President Obama’s claim that “the private sector is doing fine” is sure to be repeated over and over and over again the next few months. And the White House will continue to argue that the president’s comments were taken out of context. That’s missing the point. The context is the problem. The administration’s and Congress‘ misplaced faith in the power of government to solve problems and stimulate the economy is what is holding back our recovery.
In fairness, let’s look at the president’s whole statement: “The truth of the matter is that, as I said, we’ve created 4.3 million jobs over the last 27 months, over 800,000 just this year alone. The private sector is doing fine. Where we’re seeing weaknesses in our economy have to do with state and local government, cuts initiated by governors and mayors who are not seeing the kind of help that they have in the past from the federal government and who don’t have the same kind of flexibility as the federal government in dealing with fewer revenues coming in.”
The president later clarified his statement and acknowledged that the private sector is not doing fine. But, again, his context and assumptions are the problem. The weaknesses in our economy are not the result of indiscriminate cuts but indiscriminate spending. Neither side has had political courage to be specific and make hard choices. For the past 30 years, federal, state and local governments have lived off the next 30 years, and the bill is due.
As President Reagan reminded us, government is not the solution - government is the problem. Case in point: By “investing” billions in short-term, nonpermanent public-sector jobs in the stimulus bill, the Obama administration helped create a public-sector employment bubble along with a housing bubble and education bubble. Republican administrations helped inflate this bubble as well, but Mr. Obama’s solution is to repeat the mistakes of the past. At the same time, the administration wants to dramatically expand Medicaid enrollment through the not-so-Affordable Care Act, which will further burden states. Imposing new mandates and creating dependency and unsustainable funding streams hurts rather than helps states.
Meanwhile, instead of taking steps to pass a budget and a serious deficit-reduction plan that reforms our tax code and preserves our safety net, we see from the White House and its allies a pattern of behavior that says cuts during a downturn are bad and “investment” in public-sector jobs is good.
The idea that wasteful spending should be protected during a downturn is Keynesian superstition. Some spending is so wasteful it never has a positive multiplier effect. Is wasting $100 billion a year on health care fraud OK during a recovery but not a recession? Or what about allowing $70 billion to sit around in unspent funds? Or spending millions to build turtle tunnels in the name of job creation? My office alone has identified more than $350 billion in annual waste, fraud and duplication, yet we have seen the administration and Congress take no initiative to make smart cuts.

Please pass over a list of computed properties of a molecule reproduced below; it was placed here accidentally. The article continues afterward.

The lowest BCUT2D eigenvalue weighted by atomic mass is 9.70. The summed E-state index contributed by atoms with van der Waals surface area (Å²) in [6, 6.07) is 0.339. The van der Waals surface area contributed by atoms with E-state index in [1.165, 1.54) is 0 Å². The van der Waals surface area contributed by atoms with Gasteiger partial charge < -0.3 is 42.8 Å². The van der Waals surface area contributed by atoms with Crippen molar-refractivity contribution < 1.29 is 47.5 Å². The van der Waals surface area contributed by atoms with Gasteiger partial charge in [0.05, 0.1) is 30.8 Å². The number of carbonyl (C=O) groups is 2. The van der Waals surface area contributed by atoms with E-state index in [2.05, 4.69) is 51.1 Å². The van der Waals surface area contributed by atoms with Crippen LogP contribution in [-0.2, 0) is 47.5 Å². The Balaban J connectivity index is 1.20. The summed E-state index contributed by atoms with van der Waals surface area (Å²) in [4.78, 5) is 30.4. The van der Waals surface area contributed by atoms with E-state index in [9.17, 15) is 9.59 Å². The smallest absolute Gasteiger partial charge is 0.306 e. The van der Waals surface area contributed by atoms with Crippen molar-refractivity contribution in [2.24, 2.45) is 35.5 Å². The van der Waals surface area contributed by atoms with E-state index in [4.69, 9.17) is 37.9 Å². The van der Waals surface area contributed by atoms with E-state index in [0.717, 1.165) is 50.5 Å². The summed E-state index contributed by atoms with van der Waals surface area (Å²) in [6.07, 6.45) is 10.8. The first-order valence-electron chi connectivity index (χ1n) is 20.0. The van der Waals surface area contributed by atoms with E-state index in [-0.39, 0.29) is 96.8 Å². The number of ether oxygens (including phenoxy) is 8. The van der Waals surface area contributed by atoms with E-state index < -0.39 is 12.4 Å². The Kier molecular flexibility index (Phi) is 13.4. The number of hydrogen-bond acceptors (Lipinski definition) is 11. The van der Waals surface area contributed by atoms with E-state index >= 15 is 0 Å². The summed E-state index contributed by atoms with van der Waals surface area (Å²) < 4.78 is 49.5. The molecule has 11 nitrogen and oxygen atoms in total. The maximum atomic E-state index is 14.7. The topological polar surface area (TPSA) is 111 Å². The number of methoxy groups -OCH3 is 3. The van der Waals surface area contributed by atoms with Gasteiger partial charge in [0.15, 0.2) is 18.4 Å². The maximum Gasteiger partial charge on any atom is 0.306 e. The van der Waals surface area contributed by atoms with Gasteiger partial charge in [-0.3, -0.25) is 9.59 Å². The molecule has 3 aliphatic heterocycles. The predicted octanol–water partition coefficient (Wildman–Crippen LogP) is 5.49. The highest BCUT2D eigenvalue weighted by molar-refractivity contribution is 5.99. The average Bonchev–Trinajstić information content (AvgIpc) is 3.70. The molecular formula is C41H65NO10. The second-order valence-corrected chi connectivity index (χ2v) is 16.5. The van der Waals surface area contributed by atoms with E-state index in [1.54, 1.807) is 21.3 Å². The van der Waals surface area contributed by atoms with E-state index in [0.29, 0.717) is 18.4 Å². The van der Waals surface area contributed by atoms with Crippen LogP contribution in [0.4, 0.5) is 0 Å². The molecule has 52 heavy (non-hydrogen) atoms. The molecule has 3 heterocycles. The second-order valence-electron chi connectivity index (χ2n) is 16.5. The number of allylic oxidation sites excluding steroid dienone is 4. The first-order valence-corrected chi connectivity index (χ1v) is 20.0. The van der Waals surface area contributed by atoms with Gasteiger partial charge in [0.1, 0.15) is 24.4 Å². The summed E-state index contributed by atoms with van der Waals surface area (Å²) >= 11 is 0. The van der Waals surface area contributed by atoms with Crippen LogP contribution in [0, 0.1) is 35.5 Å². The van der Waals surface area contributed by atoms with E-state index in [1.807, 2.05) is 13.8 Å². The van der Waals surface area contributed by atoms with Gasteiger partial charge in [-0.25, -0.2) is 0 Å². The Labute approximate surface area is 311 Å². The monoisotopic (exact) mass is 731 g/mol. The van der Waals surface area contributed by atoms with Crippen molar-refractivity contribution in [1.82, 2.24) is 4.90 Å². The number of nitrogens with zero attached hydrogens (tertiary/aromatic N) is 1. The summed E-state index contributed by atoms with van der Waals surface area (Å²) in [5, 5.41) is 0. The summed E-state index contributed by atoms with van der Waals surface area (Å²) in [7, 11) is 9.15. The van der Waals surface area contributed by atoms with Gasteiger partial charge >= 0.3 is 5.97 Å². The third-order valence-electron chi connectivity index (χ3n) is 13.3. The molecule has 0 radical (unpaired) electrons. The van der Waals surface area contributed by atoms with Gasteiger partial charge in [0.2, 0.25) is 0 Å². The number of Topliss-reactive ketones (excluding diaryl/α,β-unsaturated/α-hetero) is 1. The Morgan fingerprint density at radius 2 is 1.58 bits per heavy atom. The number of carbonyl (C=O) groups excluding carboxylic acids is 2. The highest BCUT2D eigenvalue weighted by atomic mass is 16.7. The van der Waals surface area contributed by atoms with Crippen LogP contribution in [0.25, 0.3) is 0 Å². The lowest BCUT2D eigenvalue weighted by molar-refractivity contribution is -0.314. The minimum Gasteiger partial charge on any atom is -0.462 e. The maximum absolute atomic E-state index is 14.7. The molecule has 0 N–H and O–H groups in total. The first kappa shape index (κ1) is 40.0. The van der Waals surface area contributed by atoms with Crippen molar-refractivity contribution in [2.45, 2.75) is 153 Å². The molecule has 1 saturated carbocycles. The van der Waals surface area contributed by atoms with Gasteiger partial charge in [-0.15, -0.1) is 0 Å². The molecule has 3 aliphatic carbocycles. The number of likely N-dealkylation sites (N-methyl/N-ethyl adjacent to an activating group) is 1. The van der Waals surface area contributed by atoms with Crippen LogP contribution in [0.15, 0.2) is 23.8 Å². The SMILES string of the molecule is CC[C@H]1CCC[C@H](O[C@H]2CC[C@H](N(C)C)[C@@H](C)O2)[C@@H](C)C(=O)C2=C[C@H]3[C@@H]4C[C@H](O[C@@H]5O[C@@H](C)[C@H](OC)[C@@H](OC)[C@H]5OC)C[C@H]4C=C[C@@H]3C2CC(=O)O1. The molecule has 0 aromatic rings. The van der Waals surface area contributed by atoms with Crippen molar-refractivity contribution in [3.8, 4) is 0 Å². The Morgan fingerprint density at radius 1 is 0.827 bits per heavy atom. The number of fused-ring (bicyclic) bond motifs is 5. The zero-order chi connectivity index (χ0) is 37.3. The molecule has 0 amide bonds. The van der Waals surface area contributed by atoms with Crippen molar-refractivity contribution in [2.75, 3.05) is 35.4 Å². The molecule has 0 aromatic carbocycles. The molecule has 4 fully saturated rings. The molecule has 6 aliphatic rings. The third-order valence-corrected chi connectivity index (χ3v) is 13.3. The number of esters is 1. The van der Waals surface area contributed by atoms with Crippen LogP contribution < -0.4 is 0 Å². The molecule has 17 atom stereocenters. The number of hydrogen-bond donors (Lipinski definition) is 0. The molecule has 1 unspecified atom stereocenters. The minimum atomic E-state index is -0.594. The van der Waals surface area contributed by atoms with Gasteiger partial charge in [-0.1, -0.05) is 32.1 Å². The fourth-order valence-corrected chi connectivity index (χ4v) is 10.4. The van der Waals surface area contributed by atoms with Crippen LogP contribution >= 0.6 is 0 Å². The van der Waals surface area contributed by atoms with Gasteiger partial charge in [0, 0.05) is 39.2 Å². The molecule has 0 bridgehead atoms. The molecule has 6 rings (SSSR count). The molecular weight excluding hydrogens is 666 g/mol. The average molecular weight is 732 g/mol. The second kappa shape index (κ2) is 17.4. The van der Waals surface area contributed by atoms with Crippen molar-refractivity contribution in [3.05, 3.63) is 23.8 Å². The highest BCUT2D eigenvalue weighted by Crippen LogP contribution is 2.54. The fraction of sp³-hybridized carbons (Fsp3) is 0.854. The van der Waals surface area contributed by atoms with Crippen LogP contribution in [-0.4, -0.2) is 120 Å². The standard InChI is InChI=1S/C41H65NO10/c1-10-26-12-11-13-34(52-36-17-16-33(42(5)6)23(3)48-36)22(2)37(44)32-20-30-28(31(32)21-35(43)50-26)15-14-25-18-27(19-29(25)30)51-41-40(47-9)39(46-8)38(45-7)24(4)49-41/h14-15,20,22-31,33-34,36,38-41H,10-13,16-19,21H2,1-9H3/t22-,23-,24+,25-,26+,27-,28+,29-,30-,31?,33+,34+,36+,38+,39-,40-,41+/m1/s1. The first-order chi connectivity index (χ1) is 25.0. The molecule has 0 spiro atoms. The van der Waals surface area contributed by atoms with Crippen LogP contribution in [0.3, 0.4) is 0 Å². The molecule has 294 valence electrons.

Another flawed assumption behind the president’s comment is his misplaced confidence in the economic power of the public sector. Columnist Paul Krugman and others who point to cuts in the public sector as the reason for our troubles are confused. Public- and private-sector jobs are not on the same economic footing. No one wants to see vital public servants lose their jobs, but artificially expanding the public sector at the expense of the private sector (federal employees already are better compensated than their private-sector counterparts) is a recipe for disaster. Public-sector employees may be honest, hard-working people, but they don’t innovate and create real wealth. That’s why we tend to see new ideas and new products come from companies like Apple, Intel and Space X rather than your local Department of Motor Vehicles. As Milton Friedman explained, spending your money on yourself in the private sector is vastly more efficient and productive than spending someone else’s money on someone else in the public sector.
When Mr. Obama was elected, he challenged both parties and the country to ask a pragmatic question: What works? The past few years have reminded the country that government doesn’t do a very good job of managing a recovery. Our founders understood this lesson very well, which is why they drafted a Constitution to limit the size and scope of the federal government. They weren’t anti-government. They simply knew from history and experience that government itself was limited in what it could effectively do in a free society.
The challenge today is to remember what we once knew and reapply the principles of limited government to our debt and economic crisis. If America is going to survive and thrive for the next generation and beyond, we need to focus on what works, reduce the size of government and expand freedom and opportunity for every American.
Sen. Tom Coburn, a physician, is an Oklahoma Republican and author of “The Debt Bomb” (Thomas Nelson, 2012).